"I am failing them and if I do not jump the border to look for work this month then they are surely going to die."

They are simple words stating a simple fact - people are surely going to die here in Zimbabwe if this situation continues for much longer. Despite their desperate determination to stay in power and retain their 28 years of leadership of the country, Zanu PF have so far not even acknowledged the critical shortage of foodstuffs and basic medicines let alone done anything about resolving it.

Everywhere people have stories of such deprivation and suffering to recount and we are a nation in a permanent state of shock. Shock that our lives have been reduced to this. Shock that yet again the UN have been unable to find a common voice. Shocked that the violence and brutality continues and shocked that yet again we are hearing of talks about talks about talks. On the 29th March the MDC won a parliamentary majority, It is long past time for them to be sworn in and take up the reigns and lead Zimbabwe out of this hell.
Until next week, thanks for reading, love cathy.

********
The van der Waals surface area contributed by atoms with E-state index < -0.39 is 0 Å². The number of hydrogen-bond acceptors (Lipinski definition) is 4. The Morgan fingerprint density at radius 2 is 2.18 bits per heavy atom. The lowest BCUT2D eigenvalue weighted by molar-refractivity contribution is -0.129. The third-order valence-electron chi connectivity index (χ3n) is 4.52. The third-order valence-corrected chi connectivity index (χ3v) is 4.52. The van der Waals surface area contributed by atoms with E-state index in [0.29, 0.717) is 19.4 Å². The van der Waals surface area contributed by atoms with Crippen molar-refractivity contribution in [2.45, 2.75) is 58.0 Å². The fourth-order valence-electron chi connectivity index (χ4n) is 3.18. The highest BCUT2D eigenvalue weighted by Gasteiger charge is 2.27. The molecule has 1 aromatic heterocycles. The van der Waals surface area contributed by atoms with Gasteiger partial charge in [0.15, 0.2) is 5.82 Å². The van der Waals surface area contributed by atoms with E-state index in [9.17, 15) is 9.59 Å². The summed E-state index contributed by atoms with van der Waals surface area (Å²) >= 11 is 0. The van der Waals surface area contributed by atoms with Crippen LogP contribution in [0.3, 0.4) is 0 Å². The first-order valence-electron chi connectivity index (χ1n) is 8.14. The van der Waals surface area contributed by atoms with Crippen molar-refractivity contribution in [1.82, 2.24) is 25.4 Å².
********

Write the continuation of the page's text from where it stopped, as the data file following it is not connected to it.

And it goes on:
Simply sit down

Saturday 5th July 2008

Dear Family and Friends,
It is now clear that the will of the Zimbabwean people as expressed in the March 29th elections has been ignored and, as a result we find ourselves in the deepest crisis. Hundreds of people: men, women and children have started arriving at foreign embassies in Harare, begging for temporary refuge and humanitarian assistance. First it was the South African embassy, then the American embassy: crowds of people who are cold, tired, homeless, hungry and frightened and who have nowhere else to go and no one to turn to. They don't shout, scream, protest and demand, instead they simply sit down on the roadside and wait patiently for someone to help them.

Such is the tragic image of our broken, desperate people that even for those of us living here, the ruination of ordinary lives and the suffering that people are enduring is utterly heartbreaking. Everyday holds tears and trauma and the most common phrase in our lives is: "We are in God's hands."